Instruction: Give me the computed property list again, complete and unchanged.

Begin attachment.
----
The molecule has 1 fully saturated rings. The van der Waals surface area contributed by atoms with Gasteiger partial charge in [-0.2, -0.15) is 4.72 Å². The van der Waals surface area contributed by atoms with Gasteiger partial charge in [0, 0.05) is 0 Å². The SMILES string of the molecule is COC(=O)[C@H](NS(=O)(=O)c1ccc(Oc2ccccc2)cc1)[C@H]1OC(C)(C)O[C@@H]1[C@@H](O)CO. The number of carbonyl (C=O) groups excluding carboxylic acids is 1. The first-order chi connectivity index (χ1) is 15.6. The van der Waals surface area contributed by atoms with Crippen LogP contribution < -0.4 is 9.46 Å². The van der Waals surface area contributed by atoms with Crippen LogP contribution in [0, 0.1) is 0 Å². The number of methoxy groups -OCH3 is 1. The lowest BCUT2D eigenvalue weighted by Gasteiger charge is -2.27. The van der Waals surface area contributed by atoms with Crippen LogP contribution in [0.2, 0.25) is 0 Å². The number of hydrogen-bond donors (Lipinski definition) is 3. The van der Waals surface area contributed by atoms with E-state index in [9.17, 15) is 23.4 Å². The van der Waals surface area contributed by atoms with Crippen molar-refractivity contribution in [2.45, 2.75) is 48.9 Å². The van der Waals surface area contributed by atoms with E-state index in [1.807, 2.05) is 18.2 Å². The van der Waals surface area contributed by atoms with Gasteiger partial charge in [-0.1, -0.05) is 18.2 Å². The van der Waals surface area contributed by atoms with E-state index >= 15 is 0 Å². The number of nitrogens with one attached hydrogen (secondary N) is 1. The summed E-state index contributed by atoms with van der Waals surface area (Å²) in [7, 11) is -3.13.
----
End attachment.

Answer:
The molecule has 1 fully saturated rings. The van der Waals surface area contributed by atoms with Gasteiger partial charge in [-0.2, -0.15) is 4.72 Å². The van der Waals surface area contributed by atoms with Gasteiger partial charge in [0, 0.05) is 0 Å². The SMILES string of the molecule is COC(=O)[C@H](NS(=O)(=O)c1ccc(Oc2ccccc2)cc1)[C@H]1OC(C)(C)O[C@@H]1[C@@H](O)CO. The number of carbonyl (C=O) groups excluding carboxylic acids is 1. The first-order chi connectivity index (χ1) is 15.6. The van der Waals surface area contributed by atoms with Crippen LogP contribution < -0.4 is 9.46 Å². The van der Waals surface area contributed by atoms with Crippen LogP contribution in [0, 0.1) is 0 Å². The number of methoxy groups -OCH3 is 1. The lowest BCUT2D eigenvalue weighted by Gasteiger charge is -2.27. The van der Waals surface area contributed by atoms with Crippen LogP contribution in [0.2, 0.25) is 0 Å². The number of hydrogen-bond donors (Lipinski definition) is 3. The van der Waals surface area contributed by atoms with E-state index in [9.17, 15) is 23.4 Å². The van der Waals surface area contributed by atoms with Crippen molar-refractivity contribution in [2.45, 2.75) is 48.9 Å². The van der Waals surface area contributed by atoms with E-state index in [1.807, 2.05) is 18.2 Å². The van der Waals surface area contributed by atoms with Gasteiger partial charge in [-0.1, -0.05) is 18.2 Å². The van der Waals surface area contributed by atoms with E-state index >= 15 is 0 Å². The number of nitrogens with one attached hydrogen (secondary N) is 1. The summed E-state index contributed by atoms with van der Waals surface area (Å²) in [7, 11) is -3.13.